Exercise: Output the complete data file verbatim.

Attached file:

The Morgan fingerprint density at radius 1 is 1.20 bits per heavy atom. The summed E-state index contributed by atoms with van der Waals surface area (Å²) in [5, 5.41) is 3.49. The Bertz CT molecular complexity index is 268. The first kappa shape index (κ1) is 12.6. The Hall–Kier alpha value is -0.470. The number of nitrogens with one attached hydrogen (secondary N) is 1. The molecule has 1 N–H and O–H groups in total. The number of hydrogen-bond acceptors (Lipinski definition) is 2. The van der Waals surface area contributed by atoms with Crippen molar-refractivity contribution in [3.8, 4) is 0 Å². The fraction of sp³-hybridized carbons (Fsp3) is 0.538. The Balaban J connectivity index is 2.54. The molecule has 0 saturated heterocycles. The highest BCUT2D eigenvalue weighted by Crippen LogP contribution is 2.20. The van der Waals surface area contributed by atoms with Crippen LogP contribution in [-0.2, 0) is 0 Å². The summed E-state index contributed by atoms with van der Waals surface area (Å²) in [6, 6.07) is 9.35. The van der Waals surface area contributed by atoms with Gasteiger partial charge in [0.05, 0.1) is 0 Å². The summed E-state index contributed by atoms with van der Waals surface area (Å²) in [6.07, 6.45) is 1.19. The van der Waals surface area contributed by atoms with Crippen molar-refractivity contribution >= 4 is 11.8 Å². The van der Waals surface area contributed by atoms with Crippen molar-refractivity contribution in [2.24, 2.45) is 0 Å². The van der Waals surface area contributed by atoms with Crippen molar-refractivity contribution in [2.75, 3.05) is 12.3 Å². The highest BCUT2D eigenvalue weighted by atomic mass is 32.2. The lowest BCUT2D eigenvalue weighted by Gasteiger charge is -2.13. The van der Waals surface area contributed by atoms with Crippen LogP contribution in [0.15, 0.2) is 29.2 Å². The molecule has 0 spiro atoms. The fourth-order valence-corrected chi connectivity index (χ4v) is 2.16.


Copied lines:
The Morgan fingerprint density at radius 1 is 1.20 bits per heavy atom. The summed E-state index contributed by atoms with van der Waals surface area (Å²) in [5, 5.41) is 3.49. The Bertz CT molecular complexity index is 268. The first kappa shape index (κ1) is 12.6. The Hall–Kier alpha value is -0.470. The number of nitrogens with one attached hydrogen (secondary N) is 1. The molecule has 1 N–H and O–H groups in total. The number of hydrogen-bond acceptors (Lipinski definition) is 2. The van der Waals surface area contributed by atoms with Crippen molar-refractivity contribution in [3.8, 4) is 0 Å². The fraction of sp³-hybridized carbons (Fsp3) is 0.538. The Balaban J connectivity index is 2.54. The molecule has 0 saturated heterocycles. The highest BCUT2D eigenvalue weighted by Crippen LogP contribution is 2.20. The van der Waals surface area contributed by atoms with Crippen LogP contribution in [-0.2, 0) is 0 Å². The summed E-state index contributed by atoms with van der Waals surface area (Å²) in [6, 6.07) is 9.35. The van der Waals surface area contributed by atoms with Gasteiger partial charge in [0.05, 0.1) is 0 Å². The summed E-state index contributed by atoms with van der Waals surface area (Å²) in [6.07, 6.45) is 1.19. The van der Waals surface area contributed by atoms with Crippen molar-refractivity contribution >= 4 is 11.8 Å². The van der Waals surface area contributed by atoms with Crippen molar-refractivity contribution in [2.24, 2.45) is 0 Å². The van der Waals surface area contributed by atoms with Crippen molar-refractivity contribution in [2.75, 3.05) is 12.3 Å². The highest BCUT2D eigenvalue weighted by atomic mass is 32.2. The lowest BCUT2D eigenvalue weighted by Gasteiger charge is -2.13. The van der Waals surface area contributed by atoms with Crippen LogP contribution in [0.15, 0.2) is 29.2 Å². The molecule has 0 spiro atoms. The fourth-order valence-corrected chi connectivity index (χ4v) is 2.16.